Pro-life , or anti-choice to give them a more accurate descriptor, campaigners like to cite the fact that many women who have abortions come to regret their decision. Despite evidence not supporting that claim, it’s reasonable to assume that for some women it may well be true.
Lives are often complicated and filled with regret ; we make our decisions based on where we are at a current moment in time, so can often look back on decisions made and wonder if it really was the right thing to do. Chances are it was. We know ourselves, what we are and aren’t capable of, or ready for.
Pro-life – sorry – anti-choice campaigners also purport that women who regret abortions suffer from mental health issues and depression. Again, despite evidence not showing this to be true , I suppose it may be the case, for some women.
But do you know who also experiences regret ? Do you know who also can suffer from depression and ill mental health based on their reproductive choices ? Women who have children.
If we’re going to bring abortion regret into this conversation, then let’s also include maternal regret. If we’re going to talk about mental health after abortion , let’s also talk about maternal mental health.
Anti-choice supporters like to tell people that there is no trauma that cannot be relieved by birthing a child. No matter the circumstances of the pregnancy, all will be well once the baby has arrived. This must certainly be true , because we all know what an absolute cake walk motherhood is.
For centuries women have been sold an idealised version of motherhood which bears little or no resemblance to the lived experience of most mothers. On becoming a mother, you become subservient, not only to your child, but to all of society. The work you are doing in raising your child is at once deemed to be ‘the most important job in the world’ whilst it is simultaneously devalued and ignored. It doesn’t really matter if women regret having children, because who really cares? As a mother , you are at the bottom of the pile so too bad if you regret your choices, but no-one cares now the child is here. Oh, but don’t think anyone cares about your child either. Or that it’s anyone else’s responsibility but yours how that child develops into a responsible adult. Those pro-life people, they won’t be there to support the struggling new mam and her baby. It’s embryos they care about, not mothers.
Cliches abound that no-one ever regrets a baby, but in fact many women do, it’s just that previously mothers haven’t had the space to tell these stories. In the past, you might have whispered to your closest friend that you were struggling, that it wasn’t what you thought it would be, but you were probably thinking that there must be something wrong with you. Why were you finding it so hard? Why weren’t you fulfilled and constantly basking in the warm glow of the unconditional love you received from your child? So you kept quiet, and hoped it would pass, looking on enviously at the women to whom it all seemed to come so easily.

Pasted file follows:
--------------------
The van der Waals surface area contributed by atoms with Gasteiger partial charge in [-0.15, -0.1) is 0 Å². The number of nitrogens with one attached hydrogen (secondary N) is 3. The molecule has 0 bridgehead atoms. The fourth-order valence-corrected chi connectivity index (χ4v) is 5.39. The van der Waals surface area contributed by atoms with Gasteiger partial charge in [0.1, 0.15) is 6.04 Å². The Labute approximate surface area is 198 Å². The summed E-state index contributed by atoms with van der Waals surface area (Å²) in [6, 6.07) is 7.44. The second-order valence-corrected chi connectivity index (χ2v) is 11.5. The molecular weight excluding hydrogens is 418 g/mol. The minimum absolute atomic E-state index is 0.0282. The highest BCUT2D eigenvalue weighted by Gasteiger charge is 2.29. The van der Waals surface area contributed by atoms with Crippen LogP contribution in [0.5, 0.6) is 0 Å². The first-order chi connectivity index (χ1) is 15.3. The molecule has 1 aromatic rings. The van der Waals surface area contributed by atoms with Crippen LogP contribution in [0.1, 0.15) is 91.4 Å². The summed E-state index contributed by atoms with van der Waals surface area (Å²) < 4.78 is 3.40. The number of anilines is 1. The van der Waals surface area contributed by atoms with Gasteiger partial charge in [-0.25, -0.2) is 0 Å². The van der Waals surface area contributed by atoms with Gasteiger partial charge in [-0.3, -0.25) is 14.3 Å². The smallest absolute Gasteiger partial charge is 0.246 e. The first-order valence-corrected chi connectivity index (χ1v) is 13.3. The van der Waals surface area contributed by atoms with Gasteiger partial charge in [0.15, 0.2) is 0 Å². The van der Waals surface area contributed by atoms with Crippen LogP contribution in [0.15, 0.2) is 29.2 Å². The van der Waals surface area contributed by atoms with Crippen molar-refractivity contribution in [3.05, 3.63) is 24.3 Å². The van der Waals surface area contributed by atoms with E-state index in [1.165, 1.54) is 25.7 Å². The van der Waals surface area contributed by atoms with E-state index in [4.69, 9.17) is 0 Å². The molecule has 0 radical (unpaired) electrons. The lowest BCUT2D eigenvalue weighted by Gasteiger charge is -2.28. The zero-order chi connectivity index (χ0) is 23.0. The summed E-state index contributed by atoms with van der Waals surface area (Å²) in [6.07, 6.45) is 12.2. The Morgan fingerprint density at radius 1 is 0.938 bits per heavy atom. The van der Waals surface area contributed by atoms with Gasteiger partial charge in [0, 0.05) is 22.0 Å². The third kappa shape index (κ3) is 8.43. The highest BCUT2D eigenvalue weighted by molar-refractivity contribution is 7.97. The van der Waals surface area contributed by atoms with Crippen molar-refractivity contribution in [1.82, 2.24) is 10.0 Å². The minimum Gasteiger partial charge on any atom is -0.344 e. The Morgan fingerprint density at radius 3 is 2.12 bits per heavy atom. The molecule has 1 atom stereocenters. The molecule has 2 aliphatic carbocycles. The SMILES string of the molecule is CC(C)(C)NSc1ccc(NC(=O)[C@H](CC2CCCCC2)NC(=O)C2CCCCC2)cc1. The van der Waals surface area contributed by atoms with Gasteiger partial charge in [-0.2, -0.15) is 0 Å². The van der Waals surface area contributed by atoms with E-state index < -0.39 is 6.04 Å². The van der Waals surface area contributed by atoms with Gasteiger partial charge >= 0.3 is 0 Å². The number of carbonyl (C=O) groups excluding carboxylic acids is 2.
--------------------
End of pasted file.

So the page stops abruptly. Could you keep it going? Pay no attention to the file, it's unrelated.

In part thanks to the anonymity granted by the internet, parents, mothers mostly, are now speaking to their regret at having children. (It is generally mothers who are expressing this regret, if a man regrets parenthood he generally just walks away. So says Andrea Reilly, motherhood academic, in an article on maternal regret in Macleans last year.)
It’s often said that when women express maternal regret, it’s the job they are complaining about not the children. It is motherhood the institution which causes the pain, and not the children themselves. This may be true, but the effects are real, whatever the cause. The strains of motherhood – its relentless repetitiveness, the isolation, the sleep deprivation, the self sacrifice – can, and often do, have a negative impact on maternal mental health. Why aren’t we talking about this ? If the pro-life campaign was serious in their claim to ‘Love Both’ they would be actively seeking to improve the conditions of motherhood for all mothers in Ireland. If the pro-life campaign wanted to consider ways of reducing the numbers of women seeking abortions , they would be actively seeking to improve the conditions of motherhood for all mothers in Ireland. But they are not interested in mothers, or motherhood. Just control.
Many of the activists campaigning in Ireland to repeal the eighth amendment are mothers. Many women who have abortions are already mothers. Women who know that motherhood is a challenge, even for those who enter into it willingly and enthusiastically. To force women to give birth and become mothers against their will is cruel in the extreme.
The truth is that some women will regret abortions, and some women will regret motherhood. Reproductive choices are as susceptible to regret and ambivalence as all other choices. How do you know if you will be the person who regrets their abortion, or the person who regrets motherhood? We cannot know.
Which is why the answer is to trust women. Trust women to make the best decisions for them at the time they are making them. Trust women.